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Identity is key to providing the context for business processes when enterprises engage with customers and partners through digital channels, according to an identity industry veteran.
“Identity is also important for recognising customers, acknowledging the relationship with them, and making that consistent across all channels,” said Ian Glazer, editor of the Kantara Initiative identity relationship management working group.
“Although not a new discipline, it is getting increased attention as organisations begin digital transformation programmes because having that context and being able to present a consistent relationship [across digital channels] is crucial to successful engagement,” he told Computer Weekly.
This is more important in the digital era than previously, but not everyone in all organisations understands this shift, said Glazer.
Typically, the first groups in a business to understand the importance of identity to customer engagement are those involved in looking after an organisation’s brand, those involved in marketing, and those involved in supply chain optimisation.
“However, over the past five years – with an accelerating pace in the past two – these groups are starting to recognise that they do not have all the pieces of the puzzle under their control,” he said. “At the same time, people are feeling a real competitive pressure on their digital channels from the rest of the market.
“The combination of the two is driving the need throughout organisations to become part of the digital transformation process, as well as customer identity, to at least keep up with competitors or even pull ahead by providing a superior customer experience.”
There are three main ways that customer identity adds value, said Glazer. One is reducing friction in the sign-up process.
“The more hoops that a prospective customer has to jump through, the more they have to fill, the more data they have to provide, the greater the likelihood that they are going to go somewhere else, or in the public sector scenario, the more likely it is that customer satisfaction will go down.”
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Second, customer identity can help to optimise the sign-in process by giving customers control over how they identify themselves to the organisation, such as using a bank ID, a government-issued ID, a social media ID, or simply a username and password.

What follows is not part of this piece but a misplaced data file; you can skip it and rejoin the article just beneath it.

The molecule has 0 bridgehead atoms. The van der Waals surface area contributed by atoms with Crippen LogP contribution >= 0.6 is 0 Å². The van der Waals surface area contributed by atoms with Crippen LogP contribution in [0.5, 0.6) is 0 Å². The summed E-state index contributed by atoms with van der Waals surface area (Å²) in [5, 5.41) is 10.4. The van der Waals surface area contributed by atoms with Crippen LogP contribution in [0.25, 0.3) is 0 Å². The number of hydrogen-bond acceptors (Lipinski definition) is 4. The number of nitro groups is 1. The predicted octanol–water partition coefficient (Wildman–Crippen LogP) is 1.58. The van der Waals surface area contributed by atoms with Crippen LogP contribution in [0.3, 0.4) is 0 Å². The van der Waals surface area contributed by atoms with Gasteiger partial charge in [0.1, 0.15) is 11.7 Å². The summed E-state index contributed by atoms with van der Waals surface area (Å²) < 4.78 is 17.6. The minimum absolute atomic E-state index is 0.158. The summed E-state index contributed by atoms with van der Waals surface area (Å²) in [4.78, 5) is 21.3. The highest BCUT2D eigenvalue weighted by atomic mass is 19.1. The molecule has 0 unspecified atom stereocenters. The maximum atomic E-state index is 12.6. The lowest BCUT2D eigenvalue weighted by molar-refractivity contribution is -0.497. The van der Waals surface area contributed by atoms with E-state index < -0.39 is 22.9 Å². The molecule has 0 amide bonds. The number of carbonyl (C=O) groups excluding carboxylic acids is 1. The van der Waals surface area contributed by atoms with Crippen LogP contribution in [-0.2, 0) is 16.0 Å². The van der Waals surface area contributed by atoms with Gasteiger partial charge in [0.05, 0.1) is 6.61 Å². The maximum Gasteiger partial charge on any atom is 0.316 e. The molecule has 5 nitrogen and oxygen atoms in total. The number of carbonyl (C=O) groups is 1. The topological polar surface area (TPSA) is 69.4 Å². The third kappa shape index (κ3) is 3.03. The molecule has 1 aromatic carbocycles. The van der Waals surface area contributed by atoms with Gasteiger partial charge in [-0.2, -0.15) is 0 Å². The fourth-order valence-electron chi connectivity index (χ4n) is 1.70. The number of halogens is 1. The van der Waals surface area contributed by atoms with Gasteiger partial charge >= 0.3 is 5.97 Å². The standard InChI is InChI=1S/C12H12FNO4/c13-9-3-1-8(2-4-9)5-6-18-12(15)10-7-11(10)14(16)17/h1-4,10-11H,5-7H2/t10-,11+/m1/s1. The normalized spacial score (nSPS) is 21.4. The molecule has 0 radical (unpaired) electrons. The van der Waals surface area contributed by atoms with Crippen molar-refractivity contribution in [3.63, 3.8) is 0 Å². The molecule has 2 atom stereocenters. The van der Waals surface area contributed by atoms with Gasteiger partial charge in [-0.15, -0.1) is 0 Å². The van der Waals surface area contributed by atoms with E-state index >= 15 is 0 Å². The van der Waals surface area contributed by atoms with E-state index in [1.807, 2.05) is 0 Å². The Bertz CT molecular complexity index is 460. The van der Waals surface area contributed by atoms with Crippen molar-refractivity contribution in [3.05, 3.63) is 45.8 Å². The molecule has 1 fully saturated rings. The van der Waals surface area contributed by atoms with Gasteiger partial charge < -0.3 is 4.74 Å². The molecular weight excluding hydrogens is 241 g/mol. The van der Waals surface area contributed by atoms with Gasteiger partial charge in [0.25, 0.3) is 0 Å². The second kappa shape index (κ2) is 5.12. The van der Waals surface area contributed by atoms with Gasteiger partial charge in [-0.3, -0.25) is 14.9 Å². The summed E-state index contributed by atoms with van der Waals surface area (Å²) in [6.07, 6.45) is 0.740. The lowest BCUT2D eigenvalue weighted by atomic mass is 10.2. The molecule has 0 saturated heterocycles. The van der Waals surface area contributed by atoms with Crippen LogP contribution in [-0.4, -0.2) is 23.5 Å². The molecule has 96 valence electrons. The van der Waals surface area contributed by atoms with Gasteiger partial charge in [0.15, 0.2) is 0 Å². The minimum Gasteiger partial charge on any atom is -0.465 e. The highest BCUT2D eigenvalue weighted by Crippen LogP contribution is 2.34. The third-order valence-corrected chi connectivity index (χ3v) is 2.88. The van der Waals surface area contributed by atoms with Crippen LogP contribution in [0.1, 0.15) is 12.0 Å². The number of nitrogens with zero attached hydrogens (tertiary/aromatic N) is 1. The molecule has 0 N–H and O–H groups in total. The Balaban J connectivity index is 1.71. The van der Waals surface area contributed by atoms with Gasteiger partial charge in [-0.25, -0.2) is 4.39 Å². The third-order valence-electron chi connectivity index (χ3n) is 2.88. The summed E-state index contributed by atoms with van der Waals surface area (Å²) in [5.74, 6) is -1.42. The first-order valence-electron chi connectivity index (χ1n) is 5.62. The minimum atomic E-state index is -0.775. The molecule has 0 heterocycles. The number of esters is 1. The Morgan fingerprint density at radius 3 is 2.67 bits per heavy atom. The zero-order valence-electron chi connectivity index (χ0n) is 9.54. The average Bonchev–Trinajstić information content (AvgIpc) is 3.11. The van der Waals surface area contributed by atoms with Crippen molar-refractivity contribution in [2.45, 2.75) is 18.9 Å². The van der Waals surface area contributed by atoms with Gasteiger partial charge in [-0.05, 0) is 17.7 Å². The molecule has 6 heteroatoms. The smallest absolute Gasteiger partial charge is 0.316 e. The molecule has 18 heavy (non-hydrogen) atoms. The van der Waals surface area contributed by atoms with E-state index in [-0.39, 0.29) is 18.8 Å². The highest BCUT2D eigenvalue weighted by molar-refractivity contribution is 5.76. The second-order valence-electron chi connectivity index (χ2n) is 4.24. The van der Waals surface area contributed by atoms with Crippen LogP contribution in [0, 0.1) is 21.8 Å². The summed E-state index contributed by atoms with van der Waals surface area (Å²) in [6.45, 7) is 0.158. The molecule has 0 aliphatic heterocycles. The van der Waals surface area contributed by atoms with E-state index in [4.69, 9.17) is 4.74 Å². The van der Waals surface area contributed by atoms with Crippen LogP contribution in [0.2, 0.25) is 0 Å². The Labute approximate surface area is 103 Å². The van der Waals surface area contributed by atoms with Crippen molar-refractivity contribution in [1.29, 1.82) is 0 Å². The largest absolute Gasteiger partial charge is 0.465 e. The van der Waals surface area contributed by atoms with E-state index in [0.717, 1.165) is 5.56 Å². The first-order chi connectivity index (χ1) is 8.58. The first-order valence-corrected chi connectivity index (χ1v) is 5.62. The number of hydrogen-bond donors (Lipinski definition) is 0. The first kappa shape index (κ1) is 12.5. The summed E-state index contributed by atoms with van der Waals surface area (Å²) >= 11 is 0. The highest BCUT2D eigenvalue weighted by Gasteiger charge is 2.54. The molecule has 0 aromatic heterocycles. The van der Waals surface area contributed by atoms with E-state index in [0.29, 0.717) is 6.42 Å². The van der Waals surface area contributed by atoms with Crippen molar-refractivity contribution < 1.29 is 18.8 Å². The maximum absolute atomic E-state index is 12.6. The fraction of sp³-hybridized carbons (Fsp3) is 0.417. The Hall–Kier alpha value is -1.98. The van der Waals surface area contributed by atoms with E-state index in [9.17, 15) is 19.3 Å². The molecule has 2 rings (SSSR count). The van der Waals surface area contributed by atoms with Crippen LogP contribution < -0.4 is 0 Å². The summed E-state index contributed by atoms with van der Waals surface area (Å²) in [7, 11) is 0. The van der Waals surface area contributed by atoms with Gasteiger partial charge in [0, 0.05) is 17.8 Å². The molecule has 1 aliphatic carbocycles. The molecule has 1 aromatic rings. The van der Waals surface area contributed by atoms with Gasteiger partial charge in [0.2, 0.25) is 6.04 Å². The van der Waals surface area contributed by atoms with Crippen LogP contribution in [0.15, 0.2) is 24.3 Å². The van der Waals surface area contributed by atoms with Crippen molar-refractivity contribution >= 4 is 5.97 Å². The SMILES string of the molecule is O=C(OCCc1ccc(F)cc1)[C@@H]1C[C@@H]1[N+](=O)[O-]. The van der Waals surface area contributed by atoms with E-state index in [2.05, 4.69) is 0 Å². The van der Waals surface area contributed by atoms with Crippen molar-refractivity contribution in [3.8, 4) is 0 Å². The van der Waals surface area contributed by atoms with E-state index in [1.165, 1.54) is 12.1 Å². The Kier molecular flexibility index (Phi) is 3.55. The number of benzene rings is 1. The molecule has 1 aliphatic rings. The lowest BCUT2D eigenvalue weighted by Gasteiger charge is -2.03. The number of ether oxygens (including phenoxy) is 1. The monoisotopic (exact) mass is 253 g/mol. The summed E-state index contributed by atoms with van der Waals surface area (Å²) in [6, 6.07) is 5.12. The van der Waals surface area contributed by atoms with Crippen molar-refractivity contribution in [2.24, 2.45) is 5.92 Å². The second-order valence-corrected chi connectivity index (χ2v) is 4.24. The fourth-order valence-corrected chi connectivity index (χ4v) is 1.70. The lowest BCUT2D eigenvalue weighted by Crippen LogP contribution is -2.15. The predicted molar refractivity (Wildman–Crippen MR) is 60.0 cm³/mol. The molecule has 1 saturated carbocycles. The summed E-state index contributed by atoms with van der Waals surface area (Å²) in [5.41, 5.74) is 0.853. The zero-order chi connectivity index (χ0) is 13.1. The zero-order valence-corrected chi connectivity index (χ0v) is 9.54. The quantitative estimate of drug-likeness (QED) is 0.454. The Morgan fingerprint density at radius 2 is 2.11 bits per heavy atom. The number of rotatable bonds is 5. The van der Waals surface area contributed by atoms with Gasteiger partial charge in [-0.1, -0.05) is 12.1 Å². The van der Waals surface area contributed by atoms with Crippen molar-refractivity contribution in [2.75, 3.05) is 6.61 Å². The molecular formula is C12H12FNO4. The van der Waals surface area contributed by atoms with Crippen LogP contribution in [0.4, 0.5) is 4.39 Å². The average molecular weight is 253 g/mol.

“Giving customers that choice and giving them a seamless experience through single sign-on provides a much better overall customer experience,” said Glazer.
Third, customer identity provides what Glazer calls “grist for the business process mill” by giving the necessary context to an organisation’s business processes and customer apps so the onward customer journey can be consistent, personal and relevant.
Glazer will discuss optimising digital customer engagement with identity at the KuppingerCole Consumer Identity Summit in Paris on 22 and 23 November 2016.
“Most companies that I deal with are looking at building a single picture of who a customer is and to rally the business around that customer, but typically they face similar sets of challenges, such as siloed infrastructure and fragmented business processes,” he said.
“They are also failing to evaluate and consider the key areas of sign-up, sign-on and the onward journey and are consequently failing to identify weaknesses in their customer engagement processes and failing to optimise what they are doing in terms of digital engagement.”
In the light of increased privacy requirements set by the new European General Data Protection Regulation (GDPR), Glazer recommends a principle-based approach to gathering customer data.
“We demonstrate respect for the customer by providing them with controls over the information that we gather, over how that information is used, and controls over how they log in to the services we might provide as an enterprise,” he said.
“So if you ground everything you do in that principle of giving customers the controls they need, then whether we are talking about GDPR or other regulations, accommodating those becomes a natural part of operating the service.”
Having a principle-driven programme means that fair information practices, such as data minimisation and clarity about the purpose of data collection and use, become part of standard practice, said Glazer. “Therefore, people who are doing this well will automatically be compliant with the GDPR, and nothing new will be required.”
Apart from the sanctions for non-compliance with regulations such as the GDPR, Glazer said the importance of getting the privacy aspects right is underlined by the fact that competitors nowadays are just a click away.
If an organisation is not paying attention to consumer identity to offer good privacy practices and good customer experiences because of cost concerns, customers will simply click elsewhere to get the goods or services they want, he said.
“Identity and access management (IAM) in the enterprise has traditionally been a cost centre, but customer identity is a growth opportunity, regardless of which sector or which part of the world the enterprise is in because investing in customer identity is actually laying the path to generating revenue and growth, which is demonstrable in terms of increased engagement and in the number of people using my service,” said Glazer.
“Customer identity is not a cost centre, but a centre of generating revenue and growth. So it is, in fact, a profit centre for the organisation, and not doing it means leaving money on the table.”